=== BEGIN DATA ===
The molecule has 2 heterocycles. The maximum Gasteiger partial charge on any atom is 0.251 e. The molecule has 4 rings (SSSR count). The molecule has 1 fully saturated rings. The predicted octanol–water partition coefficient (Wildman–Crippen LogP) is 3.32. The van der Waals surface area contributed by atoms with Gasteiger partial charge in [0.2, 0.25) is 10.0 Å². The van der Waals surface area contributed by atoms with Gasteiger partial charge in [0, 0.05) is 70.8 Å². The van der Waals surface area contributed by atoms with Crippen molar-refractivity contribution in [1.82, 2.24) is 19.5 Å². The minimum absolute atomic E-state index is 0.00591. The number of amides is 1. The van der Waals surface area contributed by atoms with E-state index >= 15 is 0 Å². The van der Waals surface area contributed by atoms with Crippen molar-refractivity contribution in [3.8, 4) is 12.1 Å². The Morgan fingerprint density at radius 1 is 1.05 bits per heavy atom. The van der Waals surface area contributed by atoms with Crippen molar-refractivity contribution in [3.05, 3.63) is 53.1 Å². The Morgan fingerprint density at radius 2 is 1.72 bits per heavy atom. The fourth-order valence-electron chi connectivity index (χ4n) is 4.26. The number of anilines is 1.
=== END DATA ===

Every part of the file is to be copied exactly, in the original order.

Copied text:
The molecule has 2 heterocycles. The maximum Gasteiger partial charge on any atom is 0.251 e. The molecule has 4 rings (SSSR count). The molecule has 1 fully saturated rings. The predicted octanol–water partition coefficient (Wildman–Crippen LogP) is 3.32. The van der Waals surface area contributed by atoms with Gasteiger partial charge in [0.2, 0.25) is 10.0 Å². The van der Waals surface area contributed by atoms with Gasteiger partial charge in [0, 0.05) is 70.8 Å². The van der Waals surface area contributed by atoms with Crippen molar-refractivity contribution in [1.82, 2.24) is 19.5 Å². The minimum absolute atomic E-state index is 0.00591. The number of amides is 1. The van der Waals surface area contributed by atoms with E-state index >= 15 is 0 Å². The van der Waals surface area contributed by atoms with Crippen molar-refractivity contribution in [3.8, 4) is 12.1 Å². The Morgan fingerprint density at radius 1 is 1.05 bits per heavy atom. The van der Waals surface area contributed by atoms with Crippen molar-refractivity contribution in [3.05, 3.63) is 53.1 Å². The Morgan fingerprint density at radius 2 is 1.72 bits per heavy atom. The fourth-order valence-electron chi connectivity index (χ4n) is 4.26. The number of anilines is 1.